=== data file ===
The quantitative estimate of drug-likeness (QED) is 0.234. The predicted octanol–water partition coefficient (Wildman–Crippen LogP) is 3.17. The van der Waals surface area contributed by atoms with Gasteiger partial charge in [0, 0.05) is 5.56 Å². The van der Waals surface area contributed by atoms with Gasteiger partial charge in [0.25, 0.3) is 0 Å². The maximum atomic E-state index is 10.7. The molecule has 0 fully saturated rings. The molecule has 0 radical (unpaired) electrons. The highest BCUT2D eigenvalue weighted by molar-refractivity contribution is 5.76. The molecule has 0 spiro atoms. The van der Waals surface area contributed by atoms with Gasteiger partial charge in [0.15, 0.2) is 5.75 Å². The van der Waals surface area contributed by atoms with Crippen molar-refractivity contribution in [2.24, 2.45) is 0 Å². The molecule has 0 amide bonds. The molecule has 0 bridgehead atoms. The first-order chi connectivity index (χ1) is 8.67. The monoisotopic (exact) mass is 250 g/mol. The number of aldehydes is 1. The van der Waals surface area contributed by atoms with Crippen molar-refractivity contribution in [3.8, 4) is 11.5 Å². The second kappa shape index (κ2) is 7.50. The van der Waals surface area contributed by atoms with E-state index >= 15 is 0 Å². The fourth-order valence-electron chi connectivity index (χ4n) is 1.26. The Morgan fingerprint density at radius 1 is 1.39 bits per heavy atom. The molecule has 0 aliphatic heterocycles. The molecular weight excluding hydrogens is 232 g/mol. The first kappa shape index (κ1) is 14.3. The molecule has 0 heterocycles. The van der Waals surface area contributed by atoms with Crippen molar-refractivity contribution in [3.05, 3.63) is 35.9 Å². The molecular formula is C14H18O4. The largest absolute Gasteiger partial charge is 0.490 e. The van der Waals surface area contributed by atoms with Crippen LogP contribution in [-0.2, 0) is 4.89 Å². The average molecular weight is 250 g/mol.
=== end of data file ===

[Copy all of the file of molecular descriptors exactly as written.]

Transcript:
The quantitative estimate of drug-likeness (QED) is 0.234. The predicted octanol–water partition coefficient (Wildman–Crippen LogP) is 3.17. The van der Waals surface area contributed by atoms with Gasteiger partial charge in [0, 0.05) is 5.56 Å². The van der Waals surface area contributed by atoms with Gasteiger partial charge in [0.25, 0.3) is 0 Å². The maximum atomic E-state index is 10.7. The molecule has 0 fully saturated rings. The molecule has 0 radical (unpaired) electrons. The highest BCUT2D eigenvalue weighted by molar-refractivity contribution is 5.76. The molecule has 0 spiro atoms. The van der Waals surface area contributed by atoms with Gasteiger partial charge in [0.15, 0.2) is 5.75 Å². The van der Waals surface area contributed by atoms with Crippen molar-refractivity contribution in [2.24, 2.45) is 0 Å². The molecule has 0 amide bonds. The molecule has 0 bridgehead atoms. The first-order chi connectivity index (χ1) is 8.67. The monoisotopic (exact) mass is 250 g/mol. The number of aldehydes is 1. The van der Waals surface area contributed by atoms with Crippen molar-refractivity contribution in [3.8, 4) is 11.5 Å². The second kappa shape index (κ2) is 7.50. The van der Waals surface area contributed by atoms with E-state index >= 15 is 0 Å². The fourth-order valence-electron chi connectivity index (χ4n) is 1.26. The Morgan fingerprint density at radius 1 is 1.39 bits per heavy atom. The molecule has 0 aliphatic heterocycles. The molecular weight excluding hydrogens is 232 g/mol. The first kappa shape index (κ1) is 14.3. The molecule has 0 heterocycles. The van der Waals surface area contributed by atoms with Crippen molar-refractivity contribution in [3.05, 3.63) is 35.9 Å². The molecular formula is C14H18O4. The largest absolute Gasteiger partial charge is 0.490 e. The van der Waals surface area contributed by atoms with Crippen LogP contribution in [-0.2, 0) is 4.89 Å². The average molecular weight is 250 g/mol.